19. A system, comprising:
a portable electronic storage device configured to store a collection of electronic records related to an individual according to a tiered hierarchy of medical record storage categories, wherein the tiered hierarchy includes at least patient data for the individual, a first tier for storing electronic medical records for the individual, and a second tier for storing one or more links to medical records not stored on the portable electronic storage device; and
a reading device configured to access the collection of electronic medical records stored on the portable electronic storage device.
20. The system of claim 19, wherein the patient data includes information related to at least one of allergies, prescriptions, physician contact information, a home address, medical conditions, insurance information, and emergency contact information for the individual.
21. The system of claim 19, wherein the tiered hierarchy of medical record storage categories further comprises:
a third tier for storing one or more links to a repository of medical records.
22. The system of claim 19, wherein the portable electronic storage device contains policies that govern which medical records in the first tier are stored on the portable electronic storage device and which medical records in the second tier are linked directly from the portable electronic storage device.
23. The system of claim 19, wherein the portable electronic storage device is further configured to store metadata associated with the tiered hierarchy of medical records to indicate the content of at least one electronic medical record not directly stored on the portable electronic storage device.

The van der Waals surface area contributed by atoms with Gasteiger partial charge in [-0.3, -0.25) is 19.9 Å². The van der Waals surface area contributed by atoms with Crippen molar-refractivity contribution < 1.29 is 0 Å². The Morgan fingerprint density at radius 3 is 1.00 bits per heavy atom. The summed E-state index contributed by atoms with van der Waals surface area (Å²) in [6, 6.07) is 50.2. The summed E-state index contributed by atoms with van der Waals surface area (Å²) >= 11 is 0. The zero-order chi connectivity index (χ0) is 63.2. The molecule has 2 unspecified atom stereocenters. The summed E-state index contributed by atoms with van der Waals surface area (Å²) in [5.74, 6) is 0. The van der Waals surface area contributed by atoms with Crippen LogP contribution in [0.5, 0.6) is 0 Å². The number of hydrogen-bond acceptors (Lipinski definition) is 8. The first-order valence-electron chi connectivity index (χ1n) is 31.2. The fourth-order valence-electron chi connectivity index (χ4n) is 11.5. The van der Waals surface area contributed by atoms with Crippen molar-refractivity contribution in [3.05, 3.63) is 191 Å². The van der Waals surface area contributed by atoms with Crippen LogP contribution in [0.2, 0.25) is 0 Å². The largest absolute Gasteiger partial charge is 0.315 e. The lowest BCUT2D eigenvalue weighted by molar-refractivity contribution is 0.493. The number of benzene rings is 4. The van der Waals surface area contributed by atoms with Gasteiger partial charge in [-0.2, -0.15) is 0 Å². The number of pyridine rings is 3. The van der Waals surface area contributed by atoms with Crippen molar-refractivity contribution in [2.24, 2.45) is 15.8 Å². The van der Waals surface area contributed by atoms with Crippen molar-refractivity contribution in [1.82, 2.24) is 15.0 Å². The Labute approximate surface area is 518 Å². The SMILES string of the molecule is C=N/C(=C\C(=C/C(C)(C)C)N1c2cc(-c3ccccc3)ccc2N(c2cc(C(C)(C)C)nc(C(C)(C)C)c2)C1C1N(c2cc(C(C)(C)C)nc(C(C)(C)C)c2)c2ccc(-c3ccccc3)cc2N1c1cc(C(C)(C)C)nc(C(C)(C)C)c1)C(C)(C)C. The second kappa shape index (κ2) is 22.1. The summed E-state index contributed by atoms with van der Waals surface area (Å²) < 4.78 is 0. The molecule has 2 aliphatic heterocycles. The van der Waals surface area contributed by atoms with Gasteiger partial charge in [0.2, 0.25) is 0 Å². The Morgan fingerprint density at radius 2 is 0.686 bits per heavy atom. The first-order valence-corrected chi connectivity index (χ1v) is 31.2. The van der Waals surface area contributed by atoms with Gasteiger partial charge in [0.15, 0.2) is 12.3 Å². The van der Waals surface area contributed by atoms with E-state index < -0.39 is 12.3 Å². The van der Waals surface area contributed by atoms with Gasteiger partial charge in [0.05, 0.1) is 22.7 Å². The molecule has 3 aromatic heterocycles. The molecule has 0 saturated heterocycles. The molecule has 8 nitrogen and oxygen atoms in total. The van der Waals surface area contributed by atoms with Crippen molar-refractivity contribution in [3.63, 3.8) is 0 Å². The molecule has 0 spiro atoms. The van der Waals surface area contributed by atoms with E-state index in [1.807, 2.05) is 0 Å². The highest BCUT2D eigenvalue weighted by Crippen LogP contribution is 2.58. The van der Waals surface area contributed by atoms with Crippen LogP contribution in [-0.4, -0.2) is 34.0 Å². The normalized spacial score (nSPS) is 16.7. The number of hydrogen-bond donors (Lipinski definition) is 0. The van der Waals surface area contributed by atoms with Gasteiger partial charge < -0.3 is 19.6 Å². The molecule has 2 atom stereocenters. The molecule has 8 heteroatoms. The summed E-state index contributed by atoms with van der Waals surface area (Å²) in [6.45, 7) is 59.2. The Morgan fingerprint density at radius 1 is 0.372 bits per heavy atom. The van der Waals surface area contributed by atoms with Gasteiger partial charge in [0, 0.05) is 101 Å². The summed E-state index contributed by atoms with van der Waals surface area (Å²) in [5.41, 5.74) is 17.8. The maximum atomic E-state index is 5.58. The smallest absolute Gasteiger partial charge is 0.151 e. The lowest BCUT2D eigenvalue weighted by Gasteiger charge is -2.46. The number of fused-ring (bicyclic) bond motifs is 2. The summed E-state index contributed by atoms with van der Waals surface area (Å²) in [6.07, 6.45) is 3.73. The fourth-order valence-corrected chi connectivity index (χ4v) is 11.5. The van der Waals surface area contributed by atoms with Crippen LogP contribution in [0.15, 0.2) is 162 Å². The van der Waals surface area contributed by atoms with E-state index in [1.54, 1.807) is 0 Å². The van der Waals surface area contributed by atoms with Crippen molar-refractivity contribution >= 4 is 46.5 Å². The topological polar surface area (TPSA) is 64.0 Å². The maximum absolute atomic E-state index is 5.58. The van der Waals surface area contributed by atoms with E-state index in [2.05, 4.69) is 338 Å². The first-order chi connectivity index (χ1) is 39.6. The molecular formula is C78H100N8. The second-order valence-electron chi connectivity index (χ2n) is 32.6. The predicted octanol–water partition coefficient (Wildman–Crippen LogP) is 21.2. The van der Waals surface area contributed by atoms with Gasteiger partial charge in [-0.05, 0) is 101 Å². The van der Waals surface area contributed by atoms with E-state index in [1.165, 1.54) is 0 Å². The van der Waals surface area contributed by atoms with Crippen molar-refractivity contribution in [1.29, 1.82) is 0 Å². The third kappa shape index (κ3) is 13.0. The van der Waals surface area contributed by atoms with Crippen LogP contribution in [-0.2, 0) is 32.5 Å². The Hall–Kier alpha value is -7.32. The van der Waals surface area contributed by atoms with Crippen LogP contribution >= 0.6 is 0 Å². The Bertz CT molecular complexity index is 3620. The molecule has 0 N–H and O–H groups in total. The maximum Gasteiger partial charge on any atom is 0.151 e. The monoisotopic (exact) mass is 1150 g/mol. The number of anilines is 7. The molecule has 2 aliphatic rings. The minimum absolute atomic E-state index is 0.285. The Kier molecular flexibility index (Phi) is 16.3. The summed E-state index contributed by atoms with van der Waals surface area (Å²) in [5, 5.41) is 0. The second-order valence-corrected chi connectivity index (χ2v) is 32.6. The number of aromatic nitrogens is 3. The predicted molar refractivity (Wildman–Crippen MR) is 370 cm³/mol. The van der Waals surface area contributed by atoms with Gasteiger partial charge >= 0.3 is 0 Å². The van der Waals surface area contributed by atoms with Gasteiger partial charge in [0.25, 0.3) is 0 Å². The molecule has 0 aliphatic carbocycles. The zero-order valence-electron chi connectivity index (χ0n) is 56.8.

24. The system of claim 19, wherein the portable electronic storage device is a smartcard.
Description
BACKGROUND OF THE INVENTION

1. Field of the Invention

The present invention generally relates to electronic health records. More specifically, the present invention relates to a methods and apparatus for distributing electronic health records with a portable electronic storage device.

2. Description of the Related Art

Electronic data is pervasive; electronic data records have been created to capture details about almost any conceivable transaction or event. Medical records, for example, contain various data about patients, including medical history data, test data, medication data, etc. Some records may be of critical importance (e.g., a record of an allergy to medication) while other records may be much less significant (e.g., records of a healed injury). Electronic medical records (EMRs) have become a vital resource for doctors, researchers, laboratories, insurance providers, and claims-processors, etc.

One of the problems created by the proliferation of data is the management and accessibility of the data. Currently, EMR's are often stored by multiple unrelated entities, none of which are specialized in providing data storage or retrieval services. For example, a health care provider may maintain an internal set of electronic records for individual patients treated by the provider. Similarly, a pharmacist may maintain records for prescriptions dispensed to a patient at a particular location or pharmacy chain. Another health care provider, however, will not normally have on-demand access to the records of either. As illustrated by even this simple example, the electronic medical records related to a patient may be spread across many entities, and each entity is often limited to accessing EMRs created by that particular entity.